The next aspect of making sure you fit the run properly is making sure your coverage responsibilities keep your guys out of run/pass conflicts, and the main guy to make sure is out of a conflict is the player who is fitting from outside the box.
Your split-field coverage for that side should be an easy coverage for the apex player to play. An option like a man coverage or palms (read #2 cover 2) could be good solutions to helping your apex player be in the run fit. (See Diagram 4)
To the running back side, you want to make sure you’re sound vs. the RPO scheme you will see that week, whether it be a true quarters look or a cover 2 look, your apex player should be able to be patient in his run/pass fit.
In a 3×1, with the running back away from the three-receiver set (See Diagram 5), you want to make sure your apex player to the three-wide receiver set doesn’t have the conflict of playing a gap and carrying a vertical. Using coverages such as playing man on No. 1 and palms on No. 2 and No. 3, or having the weak safety carry the vertical of three, allow your apex player to be comfortable in his run/pass fit. If the running back is to the three-receiver set (See Diagram 6), you want to play a combo coverage on the single receiver side that allows one of the defensive backs to be in the run fit such as a trap coverage or an inverted cover 2 look.
These split field coverages can provide a solution if you are struggling with a good running quarterback that has the space to work. Just like every solution, there will be some weak points in what you do.
Playing split field coverage can expose your defensive backs to a lot of man-to-man situations where they may or may not have help. Playing a 5.5-man box can make you vulnerable to giving up yards if your interior defensive lineman cannot demand and hold the point vs. a double team. Gap-scheme runs away from your fitter outside the box can put pressure on your sixth man to the fit. The offense may free release the back to make two-, three- or four-man route combos. The offense may get in the pistol to confuse the defense on a pre-snap read. These are just some of the situations that may arise for a defense to defend.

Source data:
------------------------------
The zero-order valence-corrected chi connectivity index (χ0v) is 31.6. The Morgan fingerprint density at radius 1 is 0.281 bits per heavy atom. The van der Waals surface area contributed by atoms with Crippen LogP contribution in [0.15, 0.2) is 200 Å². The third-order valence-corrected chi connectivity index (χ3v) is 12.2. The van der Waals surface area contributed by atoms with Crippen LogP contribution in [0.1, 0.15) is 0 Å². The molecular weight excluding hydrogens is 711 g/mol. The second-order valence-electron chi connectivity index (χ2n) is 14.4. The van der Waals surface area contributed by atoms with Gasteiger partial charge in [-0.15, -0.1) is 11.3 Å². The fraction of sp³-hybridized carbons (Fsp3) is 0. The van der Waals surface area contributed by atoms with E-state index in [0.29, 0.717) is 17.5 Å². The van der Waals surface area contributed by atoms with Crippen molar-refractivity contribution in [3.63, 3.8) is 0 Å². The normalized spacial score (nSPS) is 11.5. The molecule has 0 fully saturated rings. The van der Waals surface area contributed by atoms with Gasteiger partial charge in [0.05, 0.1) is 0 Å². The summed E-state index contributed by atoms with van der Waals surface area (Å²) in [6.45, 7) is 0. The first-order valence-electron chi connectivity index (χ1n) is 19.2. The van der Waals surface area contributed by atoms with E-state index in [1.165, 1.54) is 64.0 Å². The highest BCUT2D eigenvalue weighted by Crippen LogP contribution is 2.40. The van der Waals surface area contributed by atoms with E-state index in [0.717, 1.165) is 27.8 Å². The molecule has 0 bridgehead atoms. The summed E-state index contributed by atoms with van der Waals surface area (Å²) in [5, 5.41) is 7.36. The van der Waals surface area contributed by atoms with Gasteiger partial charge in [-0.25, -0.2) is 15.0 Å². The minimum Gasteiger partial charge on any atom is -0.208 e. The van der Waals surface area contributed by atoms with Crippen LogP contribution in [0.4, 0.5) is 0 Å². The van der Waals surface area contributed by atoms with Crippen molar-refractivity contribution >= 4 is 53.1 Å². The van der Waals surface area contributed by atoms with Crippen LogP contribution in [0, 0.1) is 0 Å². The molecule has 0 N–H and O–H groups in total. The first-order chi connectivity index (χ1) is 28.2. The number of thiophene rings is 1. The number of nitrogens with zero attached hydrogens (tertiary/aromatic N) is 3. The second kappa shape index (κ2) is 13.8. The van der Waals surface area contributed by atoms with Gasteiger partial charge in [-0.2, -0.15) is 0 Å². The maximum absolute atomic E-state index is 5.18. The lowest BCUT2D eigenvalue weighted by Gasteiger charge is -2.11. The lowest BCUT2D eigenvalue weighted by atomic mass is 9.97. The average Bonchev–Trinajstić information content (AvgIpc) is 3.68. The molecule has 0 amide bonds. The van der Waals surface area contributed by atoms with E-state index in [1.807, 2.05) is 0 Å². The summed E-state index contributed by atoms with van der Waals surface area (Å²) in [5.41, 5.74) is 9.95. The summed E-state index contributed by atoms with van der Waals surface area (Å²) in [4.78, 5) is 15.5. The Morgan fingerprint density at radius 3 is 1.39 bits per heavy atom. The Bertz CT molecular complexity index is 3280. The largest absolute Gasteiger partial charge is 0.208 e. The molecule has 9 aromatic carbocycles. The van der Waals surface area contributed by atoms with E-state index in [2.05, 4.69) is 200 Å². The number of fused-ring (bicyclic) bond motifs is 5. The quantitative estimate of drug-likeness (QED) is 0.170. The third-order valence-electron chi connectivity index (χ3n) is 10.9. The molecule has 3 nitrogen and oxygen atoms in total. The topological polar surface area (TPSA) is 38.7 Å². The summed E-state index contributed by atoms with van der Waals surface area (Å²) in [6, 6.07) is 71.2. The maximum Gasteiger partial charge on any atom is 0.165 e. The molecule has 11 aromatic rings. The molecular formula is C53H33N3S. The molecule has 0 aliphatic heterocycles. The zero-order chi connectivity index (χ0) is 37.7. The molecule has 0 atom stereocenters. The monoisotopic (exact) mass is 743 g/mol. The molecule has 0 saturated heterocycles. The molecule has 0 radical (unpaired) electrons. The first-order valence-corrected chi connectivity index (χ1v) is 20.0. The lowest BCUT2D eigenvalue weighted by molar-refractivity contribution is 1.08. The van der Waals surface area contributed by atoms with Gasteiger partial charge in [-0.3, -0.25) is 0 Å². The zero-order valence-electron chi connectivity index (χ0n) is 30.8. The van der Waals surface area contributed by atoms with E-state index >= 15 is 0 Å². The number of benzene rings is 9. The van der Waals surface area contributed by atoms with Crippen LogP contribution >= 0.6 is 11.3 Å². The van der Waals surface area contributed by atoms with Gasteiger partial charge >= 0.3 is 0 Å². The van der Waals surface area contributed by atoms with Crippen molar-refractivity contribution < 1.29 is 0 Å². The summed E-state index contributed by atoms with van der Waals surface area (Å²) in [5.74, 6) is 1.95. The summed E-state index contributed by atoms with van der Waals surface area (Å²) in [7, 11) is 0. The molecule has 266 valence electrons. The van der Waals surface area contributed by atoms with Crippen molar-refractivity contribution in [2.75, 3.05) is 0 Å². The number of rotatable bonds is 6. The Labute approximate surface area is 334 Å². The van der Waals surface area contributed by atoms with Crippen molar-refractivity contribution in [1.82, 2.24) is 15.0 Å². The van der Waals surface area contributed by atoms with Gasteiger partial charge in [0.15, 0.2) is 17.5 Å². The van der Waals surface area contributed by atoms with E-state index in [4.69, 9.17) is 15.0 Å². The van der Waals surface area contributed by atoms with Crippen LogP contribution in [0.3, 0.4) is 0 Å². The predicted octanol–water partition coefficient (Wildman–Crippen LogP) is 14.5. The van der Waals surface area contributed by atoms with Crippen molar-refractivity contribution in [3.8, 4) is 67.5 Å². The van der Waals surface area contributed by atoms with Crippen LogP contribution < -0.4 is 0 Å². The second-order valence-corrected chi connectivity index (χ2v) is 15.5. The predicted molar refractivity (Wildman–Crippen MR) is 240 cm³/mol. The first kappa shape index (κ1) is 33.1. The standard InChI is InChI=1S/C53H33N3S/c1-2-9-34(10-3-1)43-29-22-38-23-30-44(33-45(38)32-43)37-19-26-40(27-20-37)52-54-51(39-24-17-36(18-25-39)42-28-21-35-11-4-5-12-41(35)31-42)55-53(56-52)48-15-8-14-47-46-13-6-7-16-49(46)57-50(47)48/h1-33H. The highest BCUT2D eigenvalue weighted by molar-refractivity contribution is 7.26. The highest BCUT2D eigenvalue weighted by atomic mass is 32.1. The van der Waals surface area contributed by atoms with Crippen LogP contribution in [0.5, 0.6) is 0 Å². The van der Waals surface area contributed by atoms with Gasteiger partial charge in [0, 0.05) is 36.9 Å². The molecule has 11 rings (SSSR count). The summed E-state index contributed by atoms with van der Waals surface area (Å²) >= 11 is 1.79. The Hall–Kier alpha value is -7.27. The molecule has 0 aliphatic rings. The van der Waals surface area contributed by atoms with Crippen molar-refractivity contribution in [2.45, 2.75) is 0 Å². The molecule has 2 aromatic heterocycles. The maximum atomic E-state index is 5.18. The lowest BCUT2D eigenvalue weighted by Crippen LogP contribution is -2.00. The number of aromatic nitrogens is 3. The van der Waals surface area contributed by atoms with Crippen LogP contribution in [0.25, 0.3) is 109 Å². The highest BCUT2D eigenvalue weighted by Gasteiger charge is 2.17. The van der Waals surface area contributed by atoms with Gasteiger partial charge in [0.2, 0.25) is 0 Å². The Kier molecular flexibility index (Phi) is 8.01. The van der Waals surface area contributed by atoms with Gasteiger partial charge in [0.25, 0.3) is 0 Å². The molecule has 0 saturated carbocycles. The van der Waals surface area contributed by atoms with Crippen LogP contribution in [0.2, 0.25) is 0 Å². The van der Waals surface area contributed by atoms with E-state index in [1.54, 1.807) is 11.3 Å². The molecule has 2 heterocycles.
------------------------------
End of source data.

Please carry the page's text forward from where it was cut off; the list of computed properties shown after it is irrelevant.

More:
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It is imperative that you have answers to what the offense is going to attack you with once they know schematically what you are doing.
Are they using a vertical pass game to defeat the middle of the field being open? Stem to middle of the field closed three deep four under coverages or call a five-man pressure with a middle of the field closed coverage.
Are they blocking a run scheme with to take care of a five-man box? Use line movements to put pressure on the offensive line in a man scheme.
Are they using a pulling lineman away from your extra fitter? Change your sixth fitter or run pressures to the running back. Are they free-releasing a running back into their route combos? Bring pressure and trade hits on the quarterback because there is a finite number of dudes that can make a team roll at that position.
Are they getting in pistol to not give a pre-snap read? Good. They’ve limited their drop-back game and made themselves a run or naked team. Change your pressures off something not related to the running back, for example, field/boundary or passing strength/non-passing strength.
These stimulus-response situations can give an advantage to a defensive staff and defensive side of the ball. Not all options you choose may be the correct one and you will take lumps along the way, but if you have a plan of anticipation instead of reaction, and your kids believe in you, then you have a great chance to succeed on defense.
This article was written by Jake Olsen, Linebackers Coach, Northwestern State University.